Unique Genomic Alterations and Microbial Profiles Identified in Gastric Cancer Patients with African, European and Asian Ancestry: A Novel Path for Precision Oncology?
Miseker Abate*1, Henry Walch2, Chad Vanderbilt5, Teng Fei6, Kanika Arora2, Harrison Drebin1, Smita Sihag7, Shoji Shimada1, Laura Tang5, Masaya Nakauchi1, Santosh Vardhana4, Murray Brennan3, Nikolaus Schultz2, Vivian E. Strong1
1Department of Surgery, Memorial Sloan Kettering Cancer Center, New York, NY; 2Marie-Josée and Henry R. Kravis Center for Molecular Oncology, Memorial Sloan Kettering Cancer Center, NEW YORK, NY; 3Department of Surgery, Memorial Sloan Kettering Cancer Center, NEW YORK, NY; 4Human Oncology and Pathogenesis Program, Memorial Sloan Kettering Cancer Center, NEW YORK, NY; 5Department of Pathology, Memorial Sloan Kettering Cancer Center, NEW YORK, NY; 6Department of Epidemiology and Biostatistics, Memorial Sloan Kettering Cancer Center, NEW YORK, NY; 7Department of Thoracic Surgery, Memorial Sloan Kettering Cancer Center, NEW YORK, NY
Introduction: Gastric Cancer (GC) is a heterogenous disease with clinicopathologic variations due to a complex interplay of environmental, genomic, and microbial factors, which contribute to differences in oncologic outcomes. However, it is unknown whether biological tumor variations contribute to cancer disparities observed between different patient populations. In this study, we characterize differences in the genetic and microbial profiles of GC patients with African, European and Asian ancestry.
Methods: 1,131 GC patients who underwent next generation sequencing (NGS) of cancer genes by an institutional Integration Mutation Profiling of Actionable Cancer Targets (IMPACT) assay (n=690), and from The Cancer Genomic Atlas (TCGA) database (n=441) were identified. Accurate genetic ancestry inference was derived from an IMPACT ancestry registry and markers captured by the TCGA whole exome sequencing panel. Somatic and germline alterations were compared between GC patients with African, European and Asian ancestry in the IMPACT cohort and correlated with the TCGA cohort. A validated microbiome bioinformatics pipeline that is generalizable across multiple NGS platforms was utilized to characterize differences in microbial enrichment.
Results: 8,023 genomic alterations were investigated and compared between ancestry cohorts. The most frequently altered genes were TP53, ARID1A, KRAS, ERBB2, and CDH1. Compared to the European (n=384) and East Asian (n=89) ancestry groups, patients with African (n=38) ancestry had a significantly higher rate of oncogenic alterations in CCNE1 (13% vs. 4% and 6%) genes, and a significantly lower rate of alterations in KRAS (3% vs. 17% and 9%)(p<0.05), respectively (Figure 1A&B). Compared to the European and African groups, patients with East Asian ancestry had a significantly lower rate of PI3K pathway alterations (2% vs. 9% and 9%)(p<0.05), respectively (Figure1B). Frequency of genetic alterations among ancestry groups correlated with the TCGA cohort. There were no significant differences in fraction genome altered or tumor mutational burden (Figure 1C), or in the germline landscape across ancestry groups. The relative frequencies of microbial enrichments were reported across ancestry groups (Table 1).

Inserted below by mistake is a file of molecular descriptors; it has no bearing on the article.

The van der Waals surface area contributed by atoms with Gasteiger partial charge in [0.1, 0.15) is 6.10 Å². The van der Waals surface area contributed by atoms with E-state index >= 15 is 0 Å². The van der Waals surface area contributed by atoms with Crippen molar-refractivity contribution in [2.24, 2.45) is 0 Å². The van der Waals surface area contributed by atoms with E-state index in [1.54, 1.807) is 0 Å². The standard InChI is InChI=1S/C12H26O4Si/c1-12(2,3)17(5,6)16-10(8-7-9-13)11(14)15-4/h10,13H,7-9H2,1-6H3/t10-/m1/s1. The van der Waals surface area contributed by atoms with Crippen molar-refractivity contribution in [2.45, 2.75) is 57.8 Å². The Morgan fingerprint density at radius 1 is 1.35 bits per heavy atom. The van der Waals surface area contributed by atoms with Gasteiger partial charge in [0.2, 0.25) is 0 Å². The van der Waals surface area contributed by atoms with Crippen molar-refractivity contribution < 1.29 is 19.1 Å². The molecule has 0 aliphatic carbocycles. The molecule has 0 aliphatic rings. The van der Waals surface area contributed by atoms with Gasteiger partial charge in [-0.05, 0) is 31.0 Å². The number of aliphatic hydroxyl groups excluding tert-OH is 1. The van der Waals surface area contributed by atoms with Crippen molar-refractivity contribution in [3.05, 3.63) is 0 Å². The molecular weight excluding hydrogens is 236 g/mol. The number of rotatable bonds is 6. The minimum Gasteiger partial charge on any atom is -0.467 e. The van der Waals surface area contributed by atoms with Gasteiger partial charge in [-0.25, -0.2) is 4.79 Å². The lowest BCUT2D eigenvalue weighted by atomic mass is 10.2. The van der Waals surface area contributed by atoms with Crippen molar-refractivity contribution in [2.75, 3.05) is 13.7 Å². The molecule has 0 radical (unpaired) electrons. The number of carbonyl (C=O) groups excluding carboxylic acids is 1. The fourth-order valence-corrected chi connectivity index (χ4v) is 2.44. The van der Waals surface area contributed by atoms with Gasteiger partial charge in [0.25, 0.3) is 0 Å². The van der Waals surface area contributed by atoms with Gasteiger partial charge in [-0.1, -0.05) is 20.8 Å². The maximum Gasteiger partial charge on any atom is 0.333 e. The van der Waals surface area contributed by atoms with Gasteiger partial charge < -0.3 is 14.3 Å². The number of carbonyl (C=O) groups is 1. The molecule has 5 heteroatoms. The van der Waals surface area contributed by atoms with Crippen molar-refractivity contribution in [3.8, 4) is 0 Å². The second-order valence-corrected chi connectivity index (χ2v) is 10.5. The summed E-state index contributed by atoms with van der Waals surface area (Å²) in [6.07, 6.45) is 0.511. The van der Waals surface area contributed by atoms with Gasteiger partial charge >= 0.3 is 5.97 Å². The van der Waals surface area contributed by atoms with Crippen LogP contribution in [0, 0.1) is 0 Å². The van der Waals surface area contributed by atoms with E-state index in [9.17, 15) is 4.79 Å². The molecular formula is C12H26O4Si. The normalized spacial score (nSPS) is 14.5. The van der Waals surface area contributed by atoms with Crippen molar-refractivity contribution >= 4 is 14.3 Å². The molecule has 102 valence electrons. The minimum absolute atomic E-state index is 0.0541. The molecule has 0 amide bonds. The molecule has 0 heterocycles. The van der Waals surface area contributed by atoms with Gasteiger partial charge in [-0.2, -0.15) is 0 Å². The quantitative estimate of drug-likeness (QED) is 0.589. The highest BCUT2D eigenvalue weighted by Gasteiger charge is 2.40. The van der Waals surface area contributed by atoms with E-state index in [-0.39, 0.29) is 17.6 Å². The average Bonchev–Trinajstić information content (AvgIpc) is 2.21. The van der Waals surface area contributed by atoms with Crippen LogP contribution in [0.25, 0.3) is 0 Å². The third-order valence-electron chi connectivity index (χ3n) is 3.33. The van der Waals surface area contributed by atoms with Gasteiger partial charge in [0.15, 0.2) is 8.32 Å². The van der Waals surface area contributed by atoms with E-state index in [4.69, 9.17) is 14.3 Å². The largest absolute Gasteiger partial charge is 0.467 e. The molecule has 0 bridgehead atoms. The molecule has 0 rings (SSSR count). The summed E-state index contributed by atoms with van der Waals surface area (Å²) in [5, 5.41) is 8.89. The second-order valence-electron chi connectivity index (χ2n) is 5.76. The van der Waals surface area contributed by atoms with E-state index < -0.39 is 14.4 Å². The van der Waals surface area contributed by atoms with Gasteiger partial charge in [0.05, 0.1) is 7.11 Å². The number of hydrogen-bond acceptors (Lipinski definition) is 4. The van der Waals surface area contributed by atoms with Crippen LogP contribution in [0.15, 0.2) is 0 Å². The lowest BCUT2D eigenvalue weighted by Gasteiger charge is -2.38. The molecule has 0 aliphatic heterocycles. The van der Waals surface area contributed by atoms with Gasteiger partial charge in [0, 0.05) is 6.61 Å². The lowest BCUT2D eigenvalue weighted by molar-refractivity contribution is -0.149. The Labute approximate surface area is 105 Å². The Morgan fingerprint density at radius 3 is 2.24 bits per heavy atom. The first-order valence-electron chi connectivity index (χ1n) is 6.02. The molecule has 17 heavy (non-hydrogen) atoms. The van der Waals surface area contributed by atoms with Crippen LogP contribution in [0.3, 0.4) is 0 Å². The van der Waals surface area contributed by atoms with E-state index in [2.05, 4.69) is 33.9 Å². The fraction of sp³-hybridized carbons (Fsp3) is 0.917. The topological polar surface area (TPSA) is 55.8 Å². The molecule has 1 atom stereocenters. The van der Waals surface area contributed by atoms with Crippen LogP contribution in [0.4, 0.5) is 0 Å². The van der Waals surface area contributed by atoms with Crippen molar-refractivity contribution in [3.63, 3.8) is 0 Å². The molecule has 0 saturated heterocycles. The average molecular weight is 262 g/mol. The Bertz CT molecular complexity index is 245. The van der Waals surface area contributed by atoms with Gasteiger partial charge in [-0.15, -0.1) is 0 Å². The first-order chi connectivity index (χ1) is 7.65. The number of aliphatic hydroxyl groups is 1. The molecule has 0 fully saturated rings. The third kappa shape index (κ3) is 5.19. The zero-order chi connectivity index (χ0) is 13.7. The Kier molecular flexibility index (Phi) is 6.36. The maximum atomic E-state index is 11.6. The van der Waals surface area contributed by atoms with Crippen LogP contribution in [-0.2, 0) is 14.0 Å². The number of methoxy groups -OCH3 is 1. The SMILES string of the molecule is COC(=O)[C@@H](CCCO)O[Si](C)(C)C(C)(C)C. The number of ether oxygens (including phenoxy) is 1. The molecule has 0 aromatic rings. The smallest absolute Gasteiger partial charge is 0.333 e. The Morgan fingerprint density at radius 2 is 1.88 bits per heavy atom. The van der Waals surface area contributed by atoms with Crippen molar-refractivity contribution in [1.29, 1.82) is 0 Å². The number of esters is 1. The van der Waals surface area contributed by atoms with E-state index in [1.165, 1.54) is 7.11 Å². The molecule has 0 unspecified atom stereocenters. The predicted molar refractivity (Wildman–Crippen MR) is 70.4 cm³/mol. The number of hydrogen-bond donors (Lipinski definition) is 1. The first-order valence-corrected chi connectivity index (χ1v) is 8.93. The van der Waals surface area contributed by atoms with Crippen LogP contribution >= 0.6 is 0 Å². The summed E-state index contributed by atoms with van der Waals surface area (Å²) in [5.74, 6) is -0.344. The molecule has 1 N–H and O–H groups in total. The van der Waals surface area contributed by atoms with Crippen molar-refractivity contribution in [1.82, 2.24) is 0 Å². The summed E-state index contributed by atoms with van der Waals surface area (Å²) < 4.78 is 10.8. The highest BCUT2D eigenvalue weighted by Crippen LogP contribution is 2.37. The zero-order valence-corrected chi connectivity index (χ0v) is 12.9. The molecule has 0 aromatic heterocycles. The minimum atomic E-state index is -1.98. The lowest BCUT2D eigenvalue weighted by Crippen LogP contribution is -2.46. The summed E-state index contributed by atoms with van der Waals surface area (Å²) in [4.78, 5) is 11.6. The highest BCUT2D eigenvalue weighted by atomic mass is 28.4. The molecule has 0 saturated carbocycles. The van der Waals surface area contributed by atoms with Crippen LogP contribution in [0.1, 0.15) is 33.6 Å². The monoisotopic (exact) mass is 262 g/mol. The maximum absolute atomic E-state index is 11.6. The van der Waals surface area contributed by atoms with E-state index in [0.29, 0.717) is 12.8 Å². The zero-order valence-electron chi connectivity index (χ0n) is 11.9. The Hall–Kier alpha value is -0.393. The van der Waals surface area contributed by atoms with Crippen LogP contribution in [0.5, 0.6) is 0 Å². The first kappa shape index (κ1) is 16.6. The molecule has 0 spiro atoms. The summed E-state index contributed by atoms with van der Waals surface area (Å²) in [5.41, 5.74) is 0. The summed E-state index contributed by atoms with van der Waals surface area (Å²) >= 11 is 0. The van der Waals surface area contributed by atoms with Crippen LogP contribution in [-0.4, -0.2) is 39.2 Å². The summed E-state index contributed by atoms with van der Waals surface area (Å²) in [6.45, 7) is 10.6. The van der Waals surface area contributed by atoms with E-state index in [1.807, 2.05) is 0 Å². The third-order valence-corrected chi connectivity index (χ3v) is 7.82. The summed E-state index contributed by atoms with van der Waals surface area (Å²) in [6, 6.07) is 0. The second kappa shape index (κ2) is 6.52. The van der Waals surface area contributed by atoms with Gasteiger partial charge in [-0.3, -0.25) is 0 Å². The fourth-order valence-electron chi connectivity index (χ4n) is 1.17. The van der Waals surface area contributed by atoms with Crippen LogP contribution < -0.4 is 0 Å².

Discussion: Distinct and significant patterns of somatic and germline mutations, and relative variation in microbial markers are identified in patients of African, European, and Asian ancestry in the largest GC cohort to date. Identification of high-frequency mutations of genes that are not currently clinically actionable alterations, such as CCNE1, provides crucial insight into how specific patient populations can be better served by precision oncology interventions. Given the limitations of current genetic signatures’ ability to guide cancer treatments, our findings of ancestry-specific biomarkers provide insight into how precision medicine can work to mitigate the oncologic disparities seen in GC.
Table 1. The relative frequency of microbial enrichment in patients of European, Asian and African ancestry groups among the institutional Integration Mutation Profiling of Actionable Cancer Targets (IMPACT) cohort
|Helicobacter||20 (7.2%)||6 (21%)||5 (8.6%)||1 (7.7%)|
|Lactobacillus||49 (18%)||10 (34%)||12 (21%)||0 (0%)|
|Bacteroides||24 (8.7%)||3 (10%)||5 (8.6%)||0 (0%)|
|Prevotella||66 (24%)||9 (31%)||8 (14%)||2 (15%)|
|Streptococcus||116 (42%)||15 (52%)||20 (34%)||4 (31%)|
|Selenomonas||27 (9.7%)||3 (10%)||2 (3.4%)||0 (0%)|
|Fusobacterium||33 (12%)||4 (14%)||4 (6.9%)||2 (15%)|
|Corynebacterium||146 (53%)||22 (76%)||36 (62%)||4 (31%)|
|Sphingomonas||108 (39%)||19 (66%)||20 (34%)||3 (23%)|
|Pseudomonas||201 (73%)||25 (86%)||36 (62%)||8 (62%)|
Figure 1. A) Oncoprint of the genomic alterations in the European (EUR), African (AFR), East Asian (EAS) and South Asian IMPACT population B) Frequency of oncogenic and pathway genomic alterations across ancestry groups C) Frequency of tumor mutation burden and fraction genome altered across ancestry groups.
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